Conservative intellectuals tend to elevate tradition, faith, and authority over reason as guides to human action, harking back to the first modern conservative, Edmund Burke: "We are afraid to put men to live and trade each on his own private stock of reason, because we suspect that this stock in each man is small, and that the individuals would do better to avail themselves of the general bank and capital of nations and of ages."
To cure the problems in our society, a number of conservative spokesmen are calling for a revival of religion. Wall Street Journal editor Robert Bartley says, approvingly, "We are undergoing what the Founding Fathers would recognize as a Great Awakening." The Great Awakening was an episode of religious mania in the 1700s; its essence was an appeal to faith as against the Enlightenment culture of secular rationalism. And indeed the fastest-growing religions today are the fundamentalist and evangelical sects that are most explicit in favoring faith over reason.
Ralph Reed, former head of the Christian Coalition, often spoke of gaining recognition in politics for "people of faith," and it's pretty clear that what he wanted was respect for faith: a public acceptance of the appeal to the authority of revelation and sacred texts in debates about public policy. Talk-show host and columnist Dr. Laura Schlessinger counsels a woman asking advice on moral education for her children: "Ultimately, there needs to be the final word, separate from our personal whims and ability to rationalize." So: what religion to adopt? Just pick one, she advises. Any religion will do, and it doesn't matter much how you choose--a piece of advice that perfectly illustrates the arbitrary, non-rational character of faith.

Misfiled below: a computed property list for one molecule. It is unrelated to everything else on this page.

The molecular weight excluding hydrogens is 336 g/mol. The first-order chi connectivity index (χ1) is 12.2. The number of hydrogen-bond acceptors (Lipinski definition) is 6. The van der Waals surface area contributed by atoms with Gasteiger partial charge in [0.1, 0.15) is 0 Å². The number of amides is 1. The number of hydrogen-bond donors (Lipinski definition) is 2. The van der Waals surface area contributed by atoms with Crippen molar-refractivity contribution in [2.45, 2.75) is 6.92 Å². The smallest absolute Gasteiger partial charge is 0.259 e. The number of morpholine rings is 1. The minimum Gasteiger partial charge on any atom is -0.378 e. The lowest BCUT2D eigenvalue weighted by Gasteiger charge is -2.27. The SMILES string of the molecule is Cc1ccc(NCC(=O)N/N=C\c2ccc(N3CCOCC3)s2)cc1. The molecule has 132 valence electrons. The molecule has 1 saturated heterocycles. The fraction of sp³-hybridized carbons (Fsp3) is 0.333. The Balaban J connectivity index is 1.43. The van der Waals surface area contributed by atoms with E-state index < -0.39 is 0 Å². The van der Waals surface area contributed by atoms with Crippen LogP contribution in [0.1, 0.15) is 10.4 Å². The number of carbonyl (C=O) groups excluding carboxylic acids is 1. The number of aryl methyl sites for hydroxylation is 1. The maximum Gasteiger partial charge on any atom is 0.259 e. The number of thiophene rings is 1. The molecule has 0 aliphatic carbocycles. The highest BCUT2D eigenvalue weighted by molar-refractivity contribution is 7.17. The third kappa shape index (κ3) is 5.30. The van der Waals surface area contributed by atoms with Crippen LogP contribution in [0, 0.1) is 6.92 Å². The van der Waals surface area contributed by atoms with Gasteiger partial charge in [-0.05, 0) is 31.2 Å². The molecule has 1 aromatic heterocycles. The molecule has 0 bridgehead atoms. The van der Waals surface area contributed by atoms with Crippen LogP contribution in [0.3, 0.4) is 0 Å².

Why is religious faith so important for conservatives? Because they see it as the basis for morality. Conservatives have lately been arguing that the decline of traditional standards of character is responsible for social pathologies like crime, drug abuse, and welfare dependency. They blame the counterculture of the 1960s, and more generally the spirit of individualism, for eroding traditional standards. Individualism, they complain, elevates the pursuit of happiness over the cultivation of virtue, the essence of virtue being self-restraint, self-sacrifice, self-discipline.
William Bennett, former Education Secretary and author of The Book of Virtues, has complained that "our society now places less value than before on what we owe others as a matter of moral obligation; less value on sacrifice as a moral good; less value on social conformity, respectability, observing the rules; and less value on correctness and restraint in matters of physical pleasure and sexuality. Higher value is now placed on things like self-expression, individualism, self-realization, and personal choice."
Anita Hoge, a self-described "parents' advocate," opposes various character education programs in schools for slighting what she calls moral absolutes. In her view, students should be told that stealing is wrong, "according to an authority--either God or parents, it doesn't matter." In the same vein, a Wall Street Journal editorial a few years ago complained about the "shift away from community and family rules of conduct and toward more autonomy, more personal independence."
Conservatives, in short, have not been advocates of reason nor of individualism. The same is true of their enemies in the culture wars.